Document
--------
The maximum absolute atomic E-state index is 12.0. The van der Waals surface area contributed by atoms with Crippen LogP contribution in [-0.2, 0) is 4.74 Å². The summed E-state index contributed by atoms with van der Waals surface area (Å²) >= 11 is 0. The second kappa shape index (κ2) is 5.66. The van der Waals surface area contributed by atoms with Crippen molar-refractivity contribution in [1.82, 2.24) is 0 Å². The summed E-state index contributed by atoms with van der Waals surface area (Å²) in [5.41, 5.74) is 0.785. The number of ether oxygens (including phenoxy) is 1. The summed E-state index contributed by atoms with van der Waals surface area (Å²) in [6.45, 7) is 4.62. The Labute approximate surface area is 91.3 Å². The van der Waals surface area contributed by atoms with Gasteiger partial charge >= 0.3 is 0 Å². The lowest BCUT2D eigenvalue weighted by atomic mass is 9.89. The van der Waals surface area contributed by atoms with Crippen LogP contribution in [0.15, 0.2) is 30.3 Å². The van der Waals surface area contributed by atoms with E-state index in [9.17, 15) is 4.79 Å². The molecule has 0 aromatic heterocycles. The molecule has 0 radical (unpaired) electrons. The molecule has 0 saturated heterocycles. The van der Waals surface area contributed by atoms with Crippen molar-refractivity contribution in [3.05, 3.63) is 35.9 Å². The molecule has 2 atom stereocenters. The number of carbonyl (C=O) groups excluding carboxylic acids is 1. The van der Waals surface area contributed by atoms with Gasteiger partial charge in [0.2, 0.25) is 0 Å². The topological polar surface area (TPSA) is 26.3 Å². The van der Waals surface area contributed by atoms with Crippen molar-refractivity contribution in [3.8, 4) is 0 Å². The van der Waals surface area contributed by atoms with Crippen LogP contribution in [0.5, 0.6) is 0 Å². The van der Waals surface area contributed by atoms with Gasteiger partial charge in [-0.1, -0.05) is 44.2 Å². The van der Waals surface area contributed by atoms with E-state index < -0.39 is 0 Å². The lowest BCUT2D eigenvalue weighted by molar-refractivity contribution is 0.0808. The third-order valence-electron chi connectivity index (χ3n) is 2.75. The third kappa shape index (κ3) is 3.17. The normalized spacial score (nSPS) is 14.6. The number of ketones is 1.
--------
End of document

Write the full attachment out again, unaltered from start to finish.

The maximum absolute atomic E-state index is 12.0. The van der Waals surface area contributed by atoms with Crippen LogP contribution in [-0.2, 0) is 4.74 Å². The summed E-state index contributed by atoms with van der Waals surface area (Å²) >= 11 is 0. The second kappa shape index (κ2) is 5.66. The van der Waals surface area contributed by atoms with Crippen molar-refractivity contribution in [1.82, 2.24) is 0 Å². The summed E-state index contributed by atoms with van der Waals surface area (Å²) in [5.41, 5.74) is 0.785. The number of ether oxygens (including phenoxy) is 1. The summed E-state index contributed by atoms with van der Waals surface area (Å²) in [6.45, 7) is 4.62. The Labute approximate surface area is 91.3 Å². The van der Waals surface area contributed by atoms with Gasteiger partial charge >= 0.3 is 0 Å². The lowest BCUT2D eigenvalue weighted by atomic mass is 9.89. The van der Waals surface area contributed by atoms with Crippen LogP contribution in [0.15, 0.2) is 30.3 Å². The van der Waals surface area contributed by atoms with E-state index in [9.17, 15) is 4.79 Å². The molecule has 0 aromatic heterocycles. The molecule has 0 radical (unpaired) electrons. The molecule has 0 saturated heterocycles. The van der Waals surface area contributed by atoms with Crippen molar-refractivity contribution in [3.05, 3.63) is 35.9 Å². The molecule has 2 atom stereocenters. The number of carbonyl (C=O) groups excluding carboxylic acids is 1. The van der Waals surface area contributed by atoms with Gasteiger partial charge in [0.2, 0.25) is 0 Å². The topological polar surface area (TPSA) is 26.3 Å². The van der Waals surface area contributed by atoms with Crippen molar-refractivity contribution in [3.8, 4) is 0 Å². The van der Waals surface area contributed by atoms with Crippen LogP contribution in [0.5, 0.6) is 0 Å². The van der Waals surface area contributed by atoms with Gasteiger partial charge in [-0.1, -0.05) is 44.2 Å². The van der Waals surface area contributed by atoms with E-state index < -0.39 is 0 Å². The lowest BCUT2D eigenvalue weighted by molar-refractivity contribution is 0.0808. The third-order valence-electron chi connectivity index (χ3n) is 2.75. The third kappa shape index (κ3) is 3.17. The normalized spacial score (nSPS) is 14.6. The number of ketones is 1.